The Signal and the Noise
by Nate Silver
Allen Lane, 2012
A prophet to some, a witch to others, Nate Silver is a political pundit who got Obama's re-election absolutely spot on, despite the established US commenteriat maintaining to the last second that it was "too close to call." The newly-deified statistician and New York Times writer has penned this book to provide an insight into his apparent mastery of the future. That said, one of his first steps is to explain that he is not, in fact, omniscient and to outline the dangers of overly confident prediction.
The book is part history of his own life and statistical endeavours, and to an equal degree a rumination on the philosophy and psychology of predicting things in the first place. He's proved himself a person worth listening to, and in a world increasingly deluged by and reliant on data, there's never been a better time to learn how to keep sight of the truth.
Dial M for Murdoch
by Tom Watson and Martin Hickman
The biggest legal story of the year was easily the Leveson Inquiry, which hauled editors, politicians and axe-grinding celebrities up in front of his lordship to put the press in its place. Behind the public scrutiny is News International's supposed institutional corruption, and Dial M for Murdoch is an exploration of the company and its practices from the alliance of Tom Watson, implacable Murdoch critic and deputy chair of the Labour party, and Martin Hickman, a journalist at the Independent.
The book pieces together the phone hacking story from its beginnings, through the "one rogue reporter" defence, and has been updated to include the recent revelations from the public inquiry. Described by a former News of the World reporter as the "only cogent book available on the most important media story since the birth of newspapers", it's vital reading for understanding the state of the media today, and what all the press regulation fuss is about.
Misunderstanding Financial Crises: Why We Don't See Them Coming
by Gary Gorton
There's no shortage of books about the financial crisis, but this one looks to be a standout. Author Gary Gorton is a professor of economics at Yale, the favourite economist of the Federal Reserve chairman, and was also an adviser at insurance giant AIG before it went down in 2008 like a financial Hindenburg. He's been roundly praised for marrying an excellent understanding of academic economics with personal experience of the world economy's most sickening lurch in a lifetime.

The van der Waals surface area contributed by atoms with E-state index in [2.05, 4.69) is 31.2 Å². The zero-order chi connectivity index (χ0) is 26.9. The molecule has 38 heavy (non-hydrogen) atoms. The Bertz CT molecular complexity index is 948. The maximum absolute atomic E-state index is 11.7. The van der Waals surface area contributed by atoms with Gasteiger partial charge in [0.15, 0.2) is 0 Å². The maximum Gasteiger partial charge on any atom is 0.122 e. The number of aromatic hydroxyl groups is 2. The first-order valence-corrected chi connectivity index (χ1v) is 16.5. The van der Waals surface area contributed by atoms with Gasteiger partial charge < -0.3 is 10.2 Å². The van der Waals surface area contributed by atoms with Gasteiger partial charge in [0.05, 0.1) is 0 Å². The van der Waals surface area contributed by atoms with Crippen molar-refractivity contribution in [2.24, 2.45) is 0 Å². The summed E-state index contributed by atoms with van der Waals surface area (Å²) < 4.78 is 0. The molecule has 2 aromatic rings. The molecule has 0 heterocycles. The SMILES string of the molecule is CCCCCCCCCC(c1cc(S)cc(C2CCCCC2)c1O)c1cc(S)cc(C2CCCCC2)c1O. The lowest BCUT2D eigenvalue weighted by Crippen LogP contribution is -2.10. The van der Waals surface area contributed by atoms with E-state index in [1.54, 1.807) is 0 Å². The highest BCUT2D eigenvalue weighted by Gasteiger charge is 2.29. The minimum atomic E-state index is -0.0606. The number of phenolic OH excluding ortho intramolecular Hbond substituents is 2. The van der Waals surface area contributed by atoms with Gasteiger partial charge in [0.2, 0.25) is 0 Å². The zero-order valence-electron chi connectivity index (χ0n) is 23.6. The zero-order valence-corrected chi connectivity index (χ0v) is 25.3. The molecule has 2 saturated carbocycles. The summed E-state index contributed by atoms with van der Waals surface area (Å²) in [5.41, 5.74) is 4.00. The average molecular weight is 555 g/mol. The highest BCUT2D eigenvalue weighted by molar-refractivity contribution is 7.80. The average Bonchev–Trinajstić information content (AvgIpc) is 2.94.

It's a tale of US financial history, but when the US sneezes we all catch a cold, so if you're serious about understanding the mess we, and the rest of the world, are still emerging from, then reading Gorton's long view is a great way to do so. As well as dealing with the events of the past few years, it covers every major crisis since the banking system began, so will get you well on your way to financial guru-hood.
Makers: The New Industrial Revolution
by Chris Anderson
Random House Business, 2012
Does printing off a bike and cycling to work in the morning, then downloading a chopping board when you get home sound like a crazy, Jetsons-style vision of the future? It could be reality in the next couple of years, says Chris Anderson.
The technology evangelist discusses how advances such as 3D printing and electronic assembly are bringing manufacturing into the home. By taking the means of production away from large companies with factories and production lines, Anderson claims that the surges of progress we've seen in software and internet technology of recent years could repeat themselves in manufacturing and change the world we live in. Whether a yet-unthought-of new product lies in your brain waiting to be unlocked, or if you just want to say "I told you so" when the future arrives, this book could keep you ahead of the game.
by Jessica Ennis
Hodder & Stoughton, 2012
No yearly book round-up would be complete without at least a nod towards the Olympics, the defining political, economic and cultural event of the nation's 2012, and Jessica Ennis's heptathlon victory marks the epicentre of Britain's Games. We know she's pretty good at running, jumping and throwing, but Ennis shows here that she also has a humble personality often absent from top-level sport and a stirring story to tell.
Ennis is not inclined to pose on covers and give lengthy magazine interviews, so her autobiography may be the best way to get to grips with one of the most recognisable "faces of The Games" and, of course, relive an evening of singular sporting triumph. And if you're a practical sort who needs a good reason to pick up a book, perhaps the story of how one woman rose to the absolute pinnacle of her profession, despite inauspicious beginnings and tough competition, could inspire you to do the same.